Some contenders will certainly already fall out of the GC completely, but the majority of them should still be within reach after Vallter 2000, as the climb and stage are not overly difficult. The only chance to gain serious time might be playing the team game, as the draft effect is still quite high on the rather fast speeds that will be achieved on this climb. This means Remco Evenepoel will have a serious disadvantage against teams such as Bahrain (Landa, Haig, Mäder) or Bora (Hindley, Uijtdebroeks) that have multiple cards to play.

Luke Plapp (GBR – INEOS Grenadiers) – Steven Kruijswijk (Netherlands / Team Jumbo-Visma) pictured during the Volta Ciclista a Catalunya 2022 – 101st Edition – stage 6 between Salou and Cambrils (167.6KM) – Photo: Luis Angel Gomez/SCA/Cor Vos © 2022

If QuickStep cannot keep the tempo high enough, Remco’s best play will be to attack himself and anticipate other attacks, such as the move of Yates in 2021. This will reduce the amount of second options in the group and might even lead to him winning solo. Evenepoel definitely is strong enough to defend or attack on this stage, which he proved with an immense display on Jebel Hafeet and by breaking multiple high level Strava KOM’s during his recent altitude camp on Teide. Nonetheless, the stacked teams opposing him will be a real challenge on this climb. Yates crashed hard on stage 1, falling out of GC but finishing the stage, otherwise he would have been another big contender for the stage.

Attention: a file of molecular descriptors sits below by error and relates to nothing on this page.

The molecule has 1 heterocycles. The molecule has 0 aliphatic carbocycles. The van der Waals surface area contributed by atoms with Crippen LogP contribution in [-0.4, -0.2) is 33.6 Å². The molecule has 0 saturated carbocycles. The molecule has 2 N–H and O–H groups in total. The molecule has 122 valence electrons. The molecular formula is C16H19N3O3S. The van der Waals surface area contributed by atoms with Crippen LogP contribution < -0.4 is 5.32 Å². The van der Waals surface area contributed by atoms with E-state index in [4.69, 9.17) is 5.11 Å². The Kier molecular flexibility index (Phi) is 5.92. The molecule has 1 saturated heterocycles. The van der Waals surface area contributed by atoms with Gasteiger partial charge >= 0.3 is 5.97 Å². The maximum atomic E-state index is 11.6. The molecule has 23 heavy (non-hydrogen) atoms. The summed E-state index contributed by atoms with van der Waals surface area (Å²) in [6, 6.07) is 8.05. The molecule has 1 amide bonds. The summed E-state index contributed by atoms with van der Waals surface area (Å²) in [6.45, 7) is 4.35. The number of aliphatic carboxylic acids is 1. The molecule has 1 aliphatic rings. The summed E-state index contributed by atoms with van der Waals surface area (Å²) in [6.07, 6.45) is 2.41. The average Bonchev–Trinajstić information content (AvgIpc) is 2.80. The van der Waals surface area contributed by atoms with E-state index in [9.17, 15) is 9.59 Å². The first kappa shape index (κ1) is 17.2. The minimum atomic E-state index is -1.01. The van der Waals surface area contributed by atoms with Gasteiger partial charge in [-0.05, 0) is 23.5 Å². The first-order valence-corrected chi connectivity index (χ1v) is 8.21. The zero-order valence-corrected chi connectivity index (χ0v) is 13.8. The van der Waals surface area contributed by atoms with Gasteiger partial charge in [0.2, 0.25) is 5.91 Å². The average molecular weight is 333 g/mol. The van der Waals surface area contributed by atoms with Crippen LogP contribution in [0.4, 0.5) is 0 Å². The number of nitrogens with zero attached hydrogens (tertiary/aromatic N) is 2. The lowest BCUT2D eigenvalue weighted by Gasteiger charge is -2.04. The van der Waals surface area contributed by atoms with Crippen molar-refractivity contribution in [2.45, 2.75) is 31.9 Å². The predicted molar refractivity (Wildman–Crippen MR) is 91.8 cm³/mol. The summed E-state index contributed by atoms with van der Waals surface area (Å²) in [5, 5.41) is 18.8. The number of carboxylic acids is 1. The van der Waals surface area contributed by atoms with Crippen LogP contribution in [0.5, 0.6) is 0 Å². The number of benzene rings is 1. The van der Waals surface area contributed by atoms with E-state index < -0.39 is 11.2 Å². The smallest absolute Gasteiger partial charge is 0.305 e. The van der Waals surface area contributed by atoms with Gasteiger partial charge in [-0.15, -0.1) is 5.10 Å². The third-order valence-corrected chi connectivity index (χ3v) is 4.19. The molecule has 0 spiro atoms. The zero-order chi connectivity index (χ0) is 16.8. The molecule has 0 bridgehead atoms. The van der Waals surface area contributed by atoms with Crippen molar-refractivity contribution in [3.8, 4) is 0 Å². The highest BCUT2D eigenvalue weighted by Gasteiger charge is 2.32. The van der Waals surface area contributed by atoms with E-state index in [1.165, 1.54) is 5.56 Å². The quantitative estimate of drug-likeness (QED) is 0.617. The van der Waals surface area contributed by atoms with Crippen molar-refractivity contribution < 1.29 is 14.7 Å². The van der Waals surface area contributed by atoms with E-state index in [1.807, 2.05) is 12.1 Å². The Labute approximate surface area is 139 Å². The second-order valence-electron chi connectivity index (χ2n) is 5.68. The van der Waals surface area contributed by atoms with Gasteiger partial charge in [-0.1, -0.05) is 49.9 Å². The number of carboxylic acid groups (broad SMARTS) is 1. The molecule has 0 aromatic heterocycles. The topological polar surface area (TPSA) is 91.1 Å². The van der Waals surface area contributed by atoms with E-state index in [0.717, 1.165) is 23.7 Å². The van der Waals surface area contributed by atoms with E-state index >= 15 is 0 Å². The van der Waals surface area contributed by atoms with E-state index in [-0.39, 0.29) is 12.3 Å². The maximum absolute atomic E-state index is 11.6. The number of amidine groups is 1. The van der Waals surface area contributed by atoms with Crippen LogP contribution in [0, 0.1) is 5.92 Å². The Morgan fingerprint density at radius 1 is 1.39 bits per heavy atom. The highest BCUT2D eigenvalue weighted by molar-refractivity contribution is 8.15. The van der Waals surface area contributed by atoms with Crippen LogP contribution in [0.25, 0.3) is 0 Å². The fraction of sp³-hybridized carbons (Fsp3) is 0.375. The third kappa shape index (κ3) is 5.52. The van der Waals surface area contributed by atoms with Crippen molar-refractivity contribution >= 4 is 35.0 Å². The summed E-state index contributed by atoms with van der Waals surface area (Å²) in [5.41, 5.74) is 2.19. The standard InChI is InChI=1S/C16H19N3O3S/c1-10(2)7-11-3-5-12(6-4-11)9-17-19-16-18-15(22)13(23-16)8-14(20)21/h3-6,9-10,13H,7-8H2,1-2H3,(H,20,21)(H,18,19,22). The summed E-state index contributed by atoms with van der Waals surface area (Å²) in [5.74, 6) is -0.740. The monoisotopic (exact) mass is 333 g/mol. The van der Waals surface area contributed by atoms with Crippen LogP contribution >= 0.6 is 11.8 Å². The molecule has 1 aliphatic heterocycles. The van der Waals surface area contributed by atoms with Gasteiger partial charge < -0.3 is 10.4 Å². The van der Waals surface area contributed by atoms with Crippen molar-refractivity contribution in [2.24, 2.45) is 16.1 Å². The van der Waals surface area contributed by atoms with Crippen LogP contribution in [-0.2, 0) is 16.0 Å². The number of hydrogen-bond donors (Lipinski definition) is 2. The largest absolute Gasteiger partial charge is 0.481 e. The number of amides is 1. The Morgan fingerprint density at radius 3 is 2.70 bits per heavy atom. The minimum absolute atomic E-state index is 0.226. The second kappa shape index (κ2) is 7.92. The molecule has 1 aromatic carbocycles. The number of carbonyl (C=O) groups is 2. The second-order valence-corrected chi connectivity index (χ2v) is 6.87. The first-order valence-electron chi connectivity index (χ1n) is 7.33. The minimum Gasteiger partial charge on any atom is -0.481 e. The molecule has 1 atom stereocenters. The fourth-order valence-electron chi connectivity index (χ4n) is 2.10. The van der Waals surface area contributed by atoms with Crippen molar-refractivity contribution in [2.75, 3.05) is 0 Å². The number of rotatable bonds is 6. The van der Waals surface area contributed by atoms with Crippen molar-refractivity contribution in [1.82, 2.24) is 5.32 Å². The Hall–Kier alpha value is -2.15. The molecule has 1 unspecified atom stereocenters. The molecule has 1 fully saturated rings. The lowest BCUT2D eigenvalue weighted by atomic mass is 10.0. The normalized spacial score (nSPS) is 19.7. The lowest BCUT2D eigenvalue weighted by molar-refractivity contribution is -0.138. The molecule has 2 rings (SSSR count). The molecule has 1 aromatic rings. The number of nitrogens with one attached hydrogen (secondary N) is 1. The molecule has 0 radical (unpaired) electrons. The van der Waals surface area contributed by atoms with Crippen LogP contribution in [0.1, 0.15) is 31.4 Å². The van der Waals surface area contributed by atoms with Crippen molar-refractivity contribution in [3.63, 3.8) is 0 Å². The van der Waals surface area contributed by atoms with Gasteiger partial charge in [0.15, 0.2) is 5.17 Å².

La Molina, Stage 3

ᵉW/KG Prediction: 6,15ᵉw/kg ~ 19’58min – 25,55km/h – 1647 VAM

La Molina might be the easiest finishing climb of the race, but is preceeded by a really challenging stage with 3995 meters of altitude gain in total. Even with this hard stage design, serious gaps are very unlikely on this 8,5km climb with an average gradient of 6,45%, then followed by 4km of rolling terrain to the finish.